Weather


ICAO METAR
KABI KABI 210252Z 12008KT 10SM CLR 31/16 A3001 RMK AO2 SLP132 T03110156 53011 $
KACT KACT 210251Z 15010KT 10SM CLR 31/22 A2998 RMK AO2 SLP141 T03110222 53011 $
KADM KADM 210255Z 00000KT 10SM CLR 29/23 A3000
KADS KADS 210147Z 16008KT 10SM SKC 34/18 A2996
KAFW KAFW 210253Z 17007KT 10SM CLR 32/20 A2997 RMK AO2 SLP128 T03220200 53014
KBAD KBAD 210256Z AUTO 10003KT 10SM CLR 27/25 A3003 RMK AO2 SLP170 T02690249 53021
KCNW KCNW 210255Z 17006KT 10SM SKC 30/22 A2998
KCSM KCSM 210253Z 16009KT 10SM CLR 31/16 A3002 RMK AO2 SLP136 T03060156 53013
KDAL KDAL 210253Z 14007G15KT 10SM CLR 34/20 A2997 RMK AO2 SLP139 T03440200 53014 $
KDFW KDFW 210253Z 13006KT 10SM CLR 31/19 A2996 RMK AO2 SLP134 T03060194 53014 $
KDTN KDTN 210253Z AUTO 00000KT 10SM CLR 29/24 A3003 RMK AO2 SLP165 T02940239 53020
KDTO KDTO 210253Z AUTO 14004KT 10SM CLR 32/19 A2997 RMK AO2 SLP139 T03170194 53014
KDYS KDYS 210256Z AUTO 11006KT 10SM CLR 32/14 A3001 RMK AO2 SLP106 T03190141 53012 PNO FZRANO $
KFSI KFSI 210256Z AUTO 15009KT 10SM CLR 31/22 A2998 RMK AO2 SLP139 T03110224 52019
KFTW KFTW 210253Z 13006KT 10SM CLR 32/20 A2996 RMK AO2 SLP135 T03170200 53014
KFWS KFWS 210255Z AUTO 13003KT 10SM CLR 30/20 A2999 RMK AO2 T02950201
KGGG KGGG 210253Z AUTO 14006KT 10SM CLR 28/23 A3002 RMK AO2 SLP158 T02830233 53021
KGKY KGKY 210253Z AUTO 13004KT 10SM CLR 32/21 A2997 RMK AO2 SLP139 T03170206 53013
KGPM KGPM 210255Z AUTO 13004KT 10SM CLR 32/19 A2999 RMK AO2 T03210190
KGVT KGVT 210255Z AUTO 00000KT 10SM CLR 31/21 A3000 RMK AO2
KGYI KGYI 210255Z AUTO 12005KT 10SM CLR 32/21 A3001 RMK AO2 T03240211
KLAW KLAW 210253Z AUTO 14008KT 10SM CLR 32/19 A2998 RMK AO2 SLP136 T03170194 53018
KLBB KLBB 210253Z 15008KT 10SM FEW150 29/12 A3008 RMK AO2 SLP126 T02940117 53013
KLTS KLTS 210256Z 15008KT 10SM CLR 28/19 A2998 RMK AO2A SLP135 T02780187 53017 $
KMAF KMAF 210253Z 12008KT 10SM CLR 32/13 A3005 RMK AO2 SLP120 T03170133 53012
KMLU KMLU 210253Z 00000KT 10SM CLR 27/23 A3006 RMK AO2 SLP176 T02670233 53024
KNFW KNFW 210252Z 15008KT 10SM CLR 34/19 A2997 RMK AO2 SLP132 T03390189 53012 CHINO N VISNO N $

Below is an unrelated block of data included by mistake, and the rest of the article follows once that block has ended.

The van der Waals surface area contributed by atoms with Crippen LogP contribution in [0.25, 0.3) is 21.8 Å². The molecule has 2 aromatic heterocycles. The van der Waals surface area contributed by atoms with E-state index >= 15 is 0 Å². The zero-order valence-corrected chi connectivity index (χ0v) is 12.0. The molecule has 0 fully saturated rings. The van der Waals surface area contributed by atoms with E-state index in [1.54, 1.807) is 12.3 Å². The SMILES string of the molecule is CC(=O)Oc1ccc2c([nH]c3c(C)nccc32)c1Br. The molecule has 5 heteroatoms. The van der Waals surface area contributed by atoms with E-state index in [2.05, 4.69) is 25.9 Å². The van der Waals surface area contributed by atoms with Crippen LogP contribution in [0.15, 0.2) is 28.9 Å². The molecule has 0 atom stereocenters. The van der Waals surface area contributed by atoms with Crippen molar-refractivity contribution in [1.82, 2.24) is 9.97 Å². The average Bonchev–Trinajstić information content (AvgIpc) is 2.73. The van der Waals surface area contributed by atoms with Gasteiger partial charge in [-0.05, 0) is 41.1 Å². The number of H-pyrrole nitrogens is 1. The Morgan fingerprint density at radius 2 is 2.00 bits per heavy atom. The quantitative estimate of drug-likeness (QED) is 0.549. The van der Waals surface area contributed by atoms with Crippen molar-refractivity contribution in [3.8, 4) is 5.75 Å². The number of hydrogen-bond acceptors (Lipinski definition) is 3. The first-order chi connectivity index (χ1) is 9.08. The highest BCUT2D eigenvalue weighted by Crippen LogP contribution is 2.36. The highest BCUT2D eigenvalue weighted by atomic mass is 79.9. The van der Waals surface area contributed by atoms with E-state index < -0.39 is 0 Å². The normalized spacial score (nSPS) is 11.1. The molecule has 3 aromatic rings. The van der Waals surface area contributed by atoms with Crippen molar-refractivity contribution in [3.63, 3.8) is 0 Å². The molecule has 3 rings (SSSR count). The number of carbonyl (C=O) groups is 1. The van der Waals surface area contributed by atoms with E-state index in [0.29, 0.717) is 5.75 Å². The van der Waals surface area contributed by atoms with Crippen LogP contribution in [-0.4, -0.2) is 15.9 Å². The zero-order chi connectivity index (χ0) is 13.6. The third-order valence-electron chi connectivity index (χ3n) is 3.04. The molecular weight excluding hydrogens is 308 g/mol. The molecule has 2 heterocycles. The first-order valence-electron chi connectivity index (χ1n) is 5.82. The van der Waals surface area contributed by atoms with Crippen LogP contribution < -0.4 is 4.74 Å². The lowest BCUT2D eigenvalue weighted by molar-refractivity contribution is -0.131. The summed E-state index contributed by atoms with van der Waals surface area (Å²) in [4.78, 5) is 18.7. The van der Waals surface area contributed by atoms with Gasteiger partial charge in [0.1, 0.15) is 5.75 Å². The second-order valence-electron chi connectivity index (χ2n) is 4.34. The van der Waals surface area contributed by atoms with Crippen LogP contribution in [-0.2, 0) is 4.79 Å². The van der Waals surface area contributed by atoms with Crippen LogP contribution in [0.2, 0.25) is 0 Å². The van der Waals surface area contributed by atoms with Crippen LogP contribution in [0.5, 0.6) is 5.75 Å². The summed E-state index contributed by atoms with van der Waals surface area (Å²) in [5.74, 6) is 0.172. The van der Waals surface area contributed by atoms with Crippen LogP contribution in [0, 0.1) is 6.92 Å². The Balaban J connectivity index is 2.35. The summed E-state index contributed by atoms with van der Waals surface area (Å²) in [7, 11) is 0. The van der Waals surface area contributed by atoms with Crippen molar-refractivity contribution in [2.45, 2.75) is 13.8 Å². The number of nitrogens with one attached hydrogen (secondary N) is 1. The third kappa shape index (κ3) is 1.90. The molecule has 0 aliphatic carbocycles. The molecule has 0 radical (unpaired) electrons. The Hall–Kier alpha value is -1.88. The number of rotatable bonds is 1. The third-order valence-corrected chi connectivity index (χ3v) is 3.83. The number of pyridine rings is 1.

KOKC KOKC 210252Z 15007KT 10SM FEW180 SCT250 29/21 A3001 RMK AO2 SLP142 T02940211 53020
KOUN KOUN 210255Z AUTO 14008KT 10SM CLR 32/20 A3000 RMK AO2 T03220205
KPWA KPWA 210253Z AUTO 16009KT 10SM CLR 32/20 A3000 RMK AO2 SLP139 T03220200 53020
KRBD KRBD 210253Z AUTO 14005KT 10SM CLR 32/20 A2997 RMK AO2 SLP138 T03220200 53013
KSHV KSHV 210256Z 00000KT 10SM BKN250 27/24 A3003 RMK AO2 SLP165 T02720239 53020
KSJT KSJT 210251Z AUTO 15005KT 10SM CLR 29/15 A3000 RMK AO2 SLP131 T02890150 53010
KSPS KSPS 210252Z AUTO 14008KT 10SM CLR 30/18 A2997 RMK AO2 SLP132 T03000183 53017
KTIK KTIK 210256Z AUTO 14007KT 10SM CLR 30/21 A3001 RMK AO2 SLP152 T02980206 53020
KTKI KTKI 210253Z AUTO 13005KT 10SM CLR 31/19 A2998 RMK AO2 SLP145 T03060194 53016
KTXK KTXK 210253Z AUTO 00000KT 10SM CLR 28/23 A3004 RMK AO2 SLP167 T02780228 51028
KTYR KTYR 210253Z AUTO 17008KT 10SM CLR 30/22 A3001 RMK AO2 SLP153 T03000217 53022

NEXRAD Radar For Dallas/Fort Worth
Click here.

This is a composite plot of the radar summary, echo tops, storm movement, TVS and MESO signatures and watch boxes. The radar summary is color coded by precip type. Greens, yellows and reds are rain. Pinks are mixed precipitation (freezing rain, sleet). Blues are snow. NOTE: Radar data is susceptible to a phenomena called anomalous propagation. This generally happens at night and appears as a area of 20 dBZ echos (darkest green) which is centered around each radar site and expands with time. To try and reduce the problem, low echo values near the radar sites have been removed.


GOES-16